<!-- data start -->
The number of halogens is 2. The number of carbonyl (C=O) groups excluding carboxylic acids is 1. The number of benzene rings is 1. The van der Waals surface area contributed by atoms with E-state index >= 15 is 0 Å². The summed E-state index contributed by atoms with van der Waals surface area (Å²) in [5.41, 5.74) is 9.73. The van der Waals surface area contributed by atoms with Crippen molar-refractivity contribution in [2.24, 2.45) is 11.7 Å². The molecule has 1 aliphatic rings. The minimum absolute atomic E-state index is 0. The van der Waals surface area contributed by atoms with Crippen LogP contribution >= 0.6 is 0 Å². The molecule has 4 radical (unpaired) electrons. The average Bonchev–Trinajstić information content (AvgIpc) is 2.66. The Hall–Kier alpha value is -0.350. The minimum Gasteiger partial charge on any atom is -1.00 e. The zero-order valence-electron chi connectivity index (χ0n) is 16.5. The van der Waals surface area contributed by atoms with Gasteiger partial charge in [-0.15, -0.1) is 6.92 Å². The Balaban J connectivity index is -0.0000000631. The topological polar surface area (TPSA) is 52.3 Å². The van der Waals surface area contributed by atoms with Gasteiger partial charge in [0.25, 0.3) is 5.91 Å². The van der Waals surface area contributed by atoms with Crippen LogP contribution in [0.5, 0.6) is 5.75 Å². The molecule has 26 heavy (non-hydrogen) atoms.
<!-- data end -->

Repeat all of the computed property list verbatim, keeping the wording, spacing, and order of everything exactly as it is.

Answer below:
The number of halogens is 2. The number of carbonyl (C=O) groups excluding carboxylic acids is 1. The number of benzene rings is 1. The van der Waals surface area contributed by atoms with E-state index >= 15 is 0 Å². The summed E-state index contributed by atoms with van der Waals surface area (Å²) in [5.41, 5.74) is 9.73. The van der Waals surface area contributed by atoms with Crippen molar-refractivity contribution in [2.24, 2.45) is 11.7 Å². The molecule has 1 aliphatic rings. The minimum absolute atomic E-state index is 0. The van der Waals surface area contributed by atoms with Crippen LogP contribution >= 0.6 is 0 Å². The molecule has 4 radical (unpaired) electrons. The average Bonchev–Trinajstić information content (AvgIpc) is 2.66. The Hall–Kier alpha value is -0.350. The minimum Gasteiger partial charge on any atom is -1.00 e. The zero-order valence-electron chi connectivity index (χ0n) is 16.5. The van der Waals surface area contributed by atoms with Gasteiger partial charge in [-0.15, -0.1) is 6.92 Å². The Balaban J connectivity index is -0.0000000631. The topological polar surface area (TPSA) is 52.3 Å². The van der Waals surface area contributed by atoms with Gasteiger partial charge in [0.25, 0.3) is 5.91 Å². The van der Waals surface area contributed by atoms with Crippen LogP contribution in [0.5, 0.6) is 5.75 Å². The molecule has 26 heavy (non-hydrogen) atoms.